2. Dog Fur.  Some breeds have thick, long coats well suited for the cold.  Other breeds that have short, less thick coats will get cold faster. I made a chart after extensive research, of breeds well suited to colder, outdoor conditions.  You can see the chart here
  3. Breed Origin.  A good way to tell what temperatures a dog can handle is to look at the dog breed place of origin.  For example, a dog bred in colder climates, like the Labrador Retriever (from Newfoundland, Canada) or the Husky (from the great North) is much better suited than a breed that originates from warm or even hot climates such as the Pharoah Hound from Egypt.  Check out my article on dog breed origins to find out where your dog came from.  This will give you a good indication of the kind of climate the dog is suited for.

Safe Assumptions?

So, generally speaking, I believe it is safe to say that from 50 degrees Fahrenheit (10 degrees Celsius) to 32 degrees Fahrenheit (0 degrees Celsius) is safe for large and medium dogs and caution should be taken with small breeds.  When I say caution, I mean that you shouldn’t leave small breeds out for extended periods without monitoring them closely to make sure they aren’t getting cold.  

From 32 degrees F (0 degrees C) to 14 degrees F (-10 degrees C), large dogs are okay for short periods, medium dogs with caution for short periods and small dogs for a very limited time and extreme caution should be taken.

Lower than 14 F (-10 C) and extreme caution should be taken with any/all breeds except those specifically bred to handle arctic conditions. A dog’s paws freeze at these sorts of extreme temperatures so dogs can only be outside for a short time. Without protection like booties, that is.

Dogs out in winter snow who could use an insulated dog house.
Cold winters call for an insulated dog house with a heater.

How Do I Tell If It’s Too Cold For My Dogs Paws?

Dogs, just like people, exhibit certain signs when they are getting cold.  The first sign is shivering. If you are outside with your dog, and you see the dog shaking, trembling or shivering, then get your dog into warmth as soon as possible.  At this point, the dog’s paws freeze, or at least they get really cold and the dogs are getting cold blood to their torso. Once shivering sets in, hypothermia is not far behind so take this sign seriously.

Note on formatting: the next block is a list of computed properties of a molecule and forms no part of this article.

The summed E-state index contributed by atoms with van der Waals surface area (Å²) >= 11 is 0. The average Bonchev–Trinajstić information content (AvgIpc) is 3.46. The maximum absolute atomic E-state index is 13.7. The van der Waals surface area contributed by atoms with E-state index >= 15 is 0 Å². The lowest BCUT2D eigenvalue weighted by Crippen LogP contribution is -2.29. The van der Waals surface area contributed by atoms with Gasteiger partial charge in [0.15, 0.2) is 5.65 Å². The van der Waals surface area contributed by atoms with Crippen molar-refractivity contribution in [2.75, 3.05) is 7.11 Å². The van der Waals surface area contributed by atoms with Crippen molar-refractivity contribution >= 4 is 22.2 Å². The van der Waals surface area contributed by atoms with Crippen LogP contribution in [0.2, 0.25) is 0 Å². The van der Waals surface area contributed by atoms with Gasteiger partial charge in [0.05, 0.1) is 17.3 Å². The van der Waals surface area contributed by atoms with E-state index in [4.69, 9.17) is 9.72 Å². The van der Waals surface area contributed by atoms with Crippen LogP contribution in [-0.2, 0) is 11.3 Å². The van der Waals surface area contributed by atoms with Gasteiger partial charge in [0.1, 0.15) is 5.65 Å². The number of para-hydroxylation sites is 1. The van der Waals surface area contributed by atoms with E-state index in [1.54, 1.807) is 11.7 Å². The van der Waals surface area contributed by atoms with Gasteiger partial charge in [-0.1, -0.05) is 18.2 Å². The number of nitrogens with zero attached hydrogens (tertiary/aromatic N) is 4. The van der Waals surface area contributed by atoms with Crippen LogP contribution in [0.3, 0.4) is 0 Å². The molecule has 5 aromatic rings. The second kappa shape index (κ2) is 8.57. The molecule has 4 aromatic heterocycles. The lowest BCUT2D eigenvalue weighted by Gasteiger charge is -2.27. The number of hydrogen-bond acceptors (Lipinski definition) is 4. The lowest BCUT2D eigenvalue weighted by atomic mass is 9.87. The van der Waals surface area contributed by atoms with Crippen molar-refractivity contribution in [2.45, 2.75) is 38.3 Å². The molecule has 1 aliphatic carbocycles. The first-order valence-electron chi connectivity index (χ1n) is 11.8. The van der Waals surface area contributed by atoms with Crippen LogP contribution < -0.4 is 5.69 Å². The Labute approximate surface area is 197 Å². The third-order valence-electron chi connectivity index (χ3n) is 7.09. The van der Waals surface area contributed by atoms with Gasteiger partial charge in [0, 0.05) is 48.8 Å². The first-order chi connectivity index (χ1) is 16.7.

The next symptom dogs typically display when getting cold outside is lifting their foot.  I’ve witnessed when walking my Yorkshire Terrier, that she will lift and hold one of her feet up when it gets too cold.  This is a sign to take immediate action and get your dog indoors before they get frostbite. Frostbite is very serious and dogs can suffer just like people from frostbite.  If you are taking your dog outside in the cold, watch for this sign. Bring your dog inside and let them warm up if you see your dog holding a leg up off the ground.

My Suggestions And Recommendations To Help Your Dogs Paws

Use doggy booties so your dog paws don’t freeze.  Watch out for salt and de-icers. Some are better than others, but I like these ones from Amazon.  They have a reflective material on them that helps your pooch stay visible at night.  Always a bonus if you are anywhere where there’s busy traffic, hustle and or bustle if you know what I mean.  

Dog Booties

Bibliography

  1. Wikipedia
  2. Peripheral Thermoregulation: Foot Temperature in Two Arctic Canines – Robert E. Henshaw1, Larry S. Underwood1, Timothy M. Casey1:  Science  03 Mar 1972:  Vol. 175, Issue 4025, pp. 988-990  DOI: 10.1126/science.175.4025.988
  3. Lumbar sympathectomy and cold acclimatization by the arctic wolf.
  4. https://phys.org/news/2012-01-dogs-ice-paws.html
  5. https://www.pri.org/stories/2012-02-28/why-dont-dogs-feet-get-cold-snow-japanese-scientists-may-have-answer